It becomes second nature…
when someone hands you an item, you say thank you.
when you want something, you say please.

When you interact with strangers you show them respect – the same you would show a friend.

However, that seems to be a harder task for more people than I realized. I’ve learned so much during my adventure as a Disney CP, and I truly believe this program taught me a lot about myself and working in a field that is strongly focused on customer service.

The best lesson its taught me? How important it is to be kind and respectful to everyone. 

It seems so easy to take out your frustration and anger on someone in the service industry. frustration and annoyance seem to be our first response when our desire are not met quickly and efficiently. Instead of talking to employees respectfully, some costumers address employees rudely.

Quickly doesn’t even seem to be the standard of service anymore – wants/needs/desires are expected to be met instantly.

I can say, without doubt, that my guest relation skills grew during my months at Disney, and I cannot wait to continue to increase my skills as I open the next chapter of my life.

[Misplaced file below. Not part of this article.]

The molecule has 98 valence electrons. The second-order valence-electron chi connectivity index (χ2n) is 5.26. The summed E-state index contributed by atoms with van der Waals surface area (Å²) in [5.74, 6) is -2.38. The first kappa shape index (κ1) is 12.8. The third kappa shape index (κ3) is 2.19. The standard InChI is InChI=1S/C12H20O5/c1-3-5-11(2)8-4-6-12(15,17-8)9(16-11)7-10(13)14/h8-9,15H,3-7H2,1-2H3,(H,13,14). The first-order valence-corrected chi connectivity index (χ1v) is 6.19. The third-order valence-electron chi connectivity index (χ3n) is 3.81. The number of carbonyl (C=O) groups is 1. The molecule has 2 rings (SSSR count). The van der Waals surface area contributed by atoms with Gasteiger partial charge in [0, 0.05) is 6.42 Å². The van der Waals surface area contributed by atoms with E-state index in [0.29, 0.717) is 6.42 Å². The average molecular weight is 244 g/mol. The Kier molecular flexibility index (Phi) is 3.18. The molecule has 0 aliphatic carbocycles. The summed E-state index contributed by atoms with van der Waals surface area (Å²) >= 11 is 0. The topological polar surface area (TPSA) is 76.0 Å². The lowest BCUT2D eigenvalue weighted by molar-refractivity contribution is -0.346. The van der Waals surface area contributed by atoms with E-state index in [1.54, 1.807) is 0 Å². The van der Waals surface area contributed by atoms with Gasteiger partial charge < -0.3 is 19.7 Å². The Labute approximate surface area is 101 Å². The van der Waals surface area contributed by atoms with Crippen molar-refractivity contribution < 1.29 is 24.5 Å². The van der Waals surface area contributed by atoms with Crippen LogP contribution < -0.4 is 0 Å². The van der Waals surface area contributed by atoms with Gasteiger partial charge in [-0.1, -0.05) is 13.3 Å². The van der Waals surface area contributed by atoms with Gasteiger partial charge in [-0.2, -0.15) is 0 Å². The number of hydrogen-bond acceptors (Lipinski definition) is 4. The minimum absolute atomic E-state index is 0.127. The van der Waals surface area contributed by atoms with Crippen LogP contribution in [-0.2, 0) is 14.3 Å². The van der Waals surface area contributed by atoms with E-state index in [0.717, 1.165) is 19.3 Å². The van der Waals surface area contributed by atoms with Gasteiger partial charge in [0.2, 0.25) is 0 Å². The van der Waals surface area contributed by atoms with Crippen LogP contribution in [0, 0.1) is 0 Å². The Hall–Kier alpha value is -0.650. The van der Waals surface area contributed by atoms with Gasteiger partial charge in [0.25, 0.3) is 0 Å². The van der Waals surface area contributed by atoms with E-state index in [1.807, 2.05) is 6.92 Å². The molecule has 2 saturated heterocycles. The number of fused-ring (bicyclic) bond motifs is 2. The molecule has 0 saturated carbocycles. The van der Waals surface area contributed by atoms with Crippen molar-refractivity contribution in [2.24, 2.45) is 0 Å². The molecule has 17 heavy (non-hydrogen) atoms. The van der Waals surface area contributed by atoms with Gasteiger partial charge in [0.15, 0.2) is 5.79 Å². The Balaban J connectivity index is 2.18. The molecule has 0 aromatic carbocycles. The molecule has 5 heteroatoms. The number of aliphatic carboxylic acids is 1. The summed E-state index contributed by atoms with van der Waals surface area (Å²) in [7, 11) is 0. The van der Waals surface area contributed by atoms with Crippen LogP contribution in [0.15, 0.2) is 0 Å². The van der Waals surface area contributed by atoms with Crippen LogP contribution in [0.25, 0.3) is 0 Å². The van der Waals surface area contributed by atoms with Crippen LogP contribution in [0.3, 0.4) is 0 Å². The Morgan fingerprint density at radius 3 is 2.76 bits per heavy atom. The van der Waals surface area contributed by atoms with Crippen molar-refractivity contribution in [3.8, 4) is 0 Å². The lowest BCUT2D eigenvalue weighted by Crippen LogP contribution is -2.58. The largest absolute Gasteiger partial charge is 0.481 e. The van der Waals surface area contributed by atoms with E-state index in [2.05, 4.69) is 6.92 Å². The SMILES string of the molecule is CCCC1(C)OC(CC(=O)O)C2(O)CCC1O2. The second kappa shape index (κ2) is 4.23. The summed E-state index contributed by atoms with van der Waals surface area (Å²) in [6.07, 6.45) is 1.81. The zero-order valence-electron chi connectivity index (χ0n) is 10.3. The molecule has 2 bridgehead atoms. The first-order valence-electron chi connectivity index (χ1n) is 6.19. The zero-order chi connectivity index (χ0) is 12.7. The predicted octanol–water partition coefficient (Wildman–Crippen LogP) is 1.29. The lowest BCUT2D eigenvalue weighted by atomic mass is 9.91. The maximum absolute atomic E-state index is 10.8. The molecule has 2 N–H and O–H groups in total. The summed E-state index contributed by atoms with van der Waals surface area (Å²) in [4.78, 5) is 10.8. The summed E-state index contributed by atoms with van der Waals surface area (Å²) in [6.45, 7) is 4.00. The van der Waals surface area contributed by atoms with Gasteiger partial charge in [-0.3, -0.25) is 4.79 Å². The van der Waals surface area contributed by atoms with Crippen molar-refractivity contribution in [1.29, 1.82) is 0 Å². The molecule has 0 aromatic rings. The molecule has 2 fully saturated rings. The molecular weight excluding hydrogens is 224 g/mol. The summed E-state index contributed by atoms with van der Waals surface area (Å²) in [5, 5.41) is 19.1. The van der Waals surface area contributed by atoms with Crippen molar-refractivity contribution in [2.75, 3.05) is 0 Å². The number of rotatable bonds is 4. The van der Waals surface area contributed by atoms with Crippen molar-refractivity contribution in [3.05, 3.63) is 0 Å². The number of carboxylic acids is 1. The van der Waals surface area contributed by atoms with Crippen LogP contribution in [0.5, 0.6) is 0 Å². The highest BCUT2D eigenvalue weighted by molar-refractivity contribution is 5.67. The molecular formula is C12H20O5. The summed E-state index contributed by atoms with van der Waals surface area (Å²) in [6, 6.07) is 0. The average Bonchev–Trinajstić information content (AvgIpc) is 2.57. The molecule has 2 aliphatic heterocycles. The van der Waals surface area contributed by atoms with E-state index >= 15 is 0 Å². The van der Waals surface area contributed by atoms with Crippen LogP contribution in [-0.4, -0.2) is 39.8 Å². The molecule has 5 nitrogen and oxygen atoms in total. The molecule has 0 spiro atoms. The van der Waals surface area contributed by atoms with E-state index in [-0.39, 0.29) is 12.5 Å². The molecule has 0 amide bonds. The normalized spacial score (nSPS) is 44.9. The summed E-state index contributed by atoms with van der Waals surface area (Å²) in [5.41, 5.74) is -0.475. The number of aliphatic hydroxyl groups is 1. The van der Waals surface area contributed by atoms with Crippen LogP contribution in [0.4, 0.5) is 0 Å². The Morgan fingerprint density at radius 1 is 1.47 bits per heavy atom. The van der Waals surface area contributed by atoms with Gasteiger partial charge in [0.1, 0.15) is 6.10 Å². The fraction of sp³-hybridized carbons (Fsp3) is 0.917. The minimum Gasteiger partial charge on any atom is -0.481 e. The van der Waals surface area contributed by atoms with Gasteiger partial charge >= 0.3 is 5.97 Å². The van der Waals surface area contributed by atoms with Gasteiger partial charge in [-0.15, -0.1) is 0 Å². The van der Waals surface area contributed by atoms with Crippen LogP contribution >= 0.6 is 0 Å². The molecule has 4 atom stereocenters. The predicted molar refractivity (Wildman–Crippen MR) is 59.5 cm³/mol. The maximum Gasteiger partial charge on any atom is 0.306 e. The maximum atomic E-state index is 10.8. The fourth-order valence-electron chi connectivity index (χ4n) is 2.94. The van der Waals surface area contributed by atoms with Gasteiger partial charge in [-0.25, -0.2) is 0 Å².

And I will always treat others who are working at a grocery store, boutique, restaurant, coffee shop, theme park and business with common courtesy.

Even when things aren’t perfect…there will always be respect.

Disney Princess meets pool mom

I started a new session of swim lessons today and couldn’t believe the huge variety of relationships I saw between parents and their children. I know I have verrrryyy little experience in the parenting department (I am a kick-butt older sister, may I add), but the actions of some parents blow my mind.

A quick Jessi-childhood fact: My mom’s way of punishing my sister and I when we were misbehaving in public or showing-off around family is called ninja-punishment parenting. If my mom felt that we acted poorly in a restaurant or in church, she would smile this extremely sweet-evil smile and whisper a few choice words in our ears. While the people around thought my mom was softly saying how much she loves us she was actually listing out everything we were going to lose as soon as we stepped inside the house.

We lost desserts, TV, having friends over, movies, cell phones and cars. Please note the cell-phone and car entered the list later on in my life – proving the ninja-punishment method works not only on children, but teenagers and young college-students as well.